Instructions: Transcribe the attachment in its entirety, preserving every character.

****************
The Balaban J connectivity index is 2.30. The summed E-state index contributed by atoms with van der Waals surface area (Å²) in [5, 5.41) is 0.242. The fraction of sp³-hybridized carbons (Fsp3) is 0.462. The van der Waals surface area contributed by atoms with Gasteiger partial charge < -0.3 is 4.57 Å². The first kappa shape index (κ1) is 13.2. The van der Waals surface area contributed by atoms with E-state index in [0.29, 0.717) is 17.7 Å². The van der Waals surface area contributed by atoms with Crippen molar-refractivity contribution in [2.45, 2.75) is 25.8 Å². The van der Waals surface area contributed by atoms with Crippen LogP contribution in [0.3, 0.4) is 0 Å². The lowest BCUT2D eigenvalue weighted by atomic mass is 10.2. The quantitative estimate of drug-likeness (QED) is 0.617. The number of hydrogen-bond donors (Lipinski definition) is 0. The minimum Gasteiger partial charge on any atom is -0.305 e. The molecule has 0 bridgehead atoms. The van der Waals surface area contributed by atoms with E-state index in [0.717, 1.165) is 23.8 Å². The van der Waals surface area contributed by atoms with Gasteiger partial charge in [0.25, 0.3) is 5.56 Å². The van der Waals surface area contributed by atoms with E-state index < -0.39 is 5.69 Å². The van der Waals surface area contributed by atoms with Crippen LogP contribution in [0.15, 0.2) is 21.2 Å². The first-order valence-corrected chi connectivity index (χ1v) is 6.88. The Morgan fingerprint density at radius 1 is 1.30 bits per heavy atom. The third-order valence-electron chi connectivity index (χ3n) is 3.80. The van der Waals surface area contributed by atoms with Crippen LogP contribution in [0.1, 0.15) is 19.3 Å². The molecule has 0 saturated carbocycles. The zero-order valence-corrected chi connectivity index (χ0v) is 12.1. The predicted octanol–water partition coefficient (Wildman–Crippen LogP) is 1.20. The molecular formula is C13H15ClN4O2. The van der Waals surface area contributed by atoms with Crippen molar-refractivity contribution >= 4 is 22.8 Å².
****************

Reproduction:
The Balaban J connectivity index is 2.30. The summed E-state index contributed by atoms with van der Waals surface area (Å²) in [5, 5.41) is 0.242. The fraction of sp³-hybridized carbons (Fsp3) is 0.462. The van der Waals surface area contributed by atoms with Gasteiger partial charge < -0.3 is 4.57 Å². The first kappa shape index (κ1) is 13.2. The van der Waals surface area contributed by atoms with E-state index in [0.29, 0.717) is 17.7 Å². The van der Waals surface area contributed by atoms with Crippen molar-refractivity contribution in [2.45, 2.75) is 25.8 Å². The van der Waals surface area contributed by atoms with Crippen LogP contribution in [0.3, 0.4) is 0 Å². The lowest BCUT2D eigenvalue weighted by atomic mass is 10.2. The quantitative estimate of drug-likeness (QED) is 0.617. The number of hydrogen-bond donors (Lipinski definition) is 0. The minimum Gasteiger partial charge on any atom is -0.305 e. The molecule has 0 bridgehead atoms. The van der Waals surface area contributed by atoms with E-state index in [0.717, 1.165) is 23.8 Å². The van der Waals surface area contributed by atoms with Gasteiger partial charge in [0.25, 0.3) is 5.56 Å². The van der Waals surface area contributed by atoms with E-state index < -0.39 is 5.69 Å². The van der Waals surface area contributed by atoms with Crippen LogP contribution in [0.15, 0.2) is 21.2 Å². The first-order valence-corrected chi connectivity index (χ1v) is 6.88. The Morgan fingerprint density at radius 1 is 1.30 bits per heavy atom. The third-order valence-electron chi connectivity index (χ3n) is 3.80. The van der Waals surface area contributed by atoms with Crippen LogP contribution in [0.1, 0.15) is 19.3 Å². The molecule has 0 saturated carbocycles. The zero-order valence-corrected chi connectivity index (χ0v) is 12.1. The predicted octanol–water partition coefficient (Wildman–Crippen LogP) is 1.20. The molecular formula is C13H15ClN4O2. The van der Waals surface area contributed by atoms with Crippen molar-refractivity contribution >= 4 is 22.8 Å².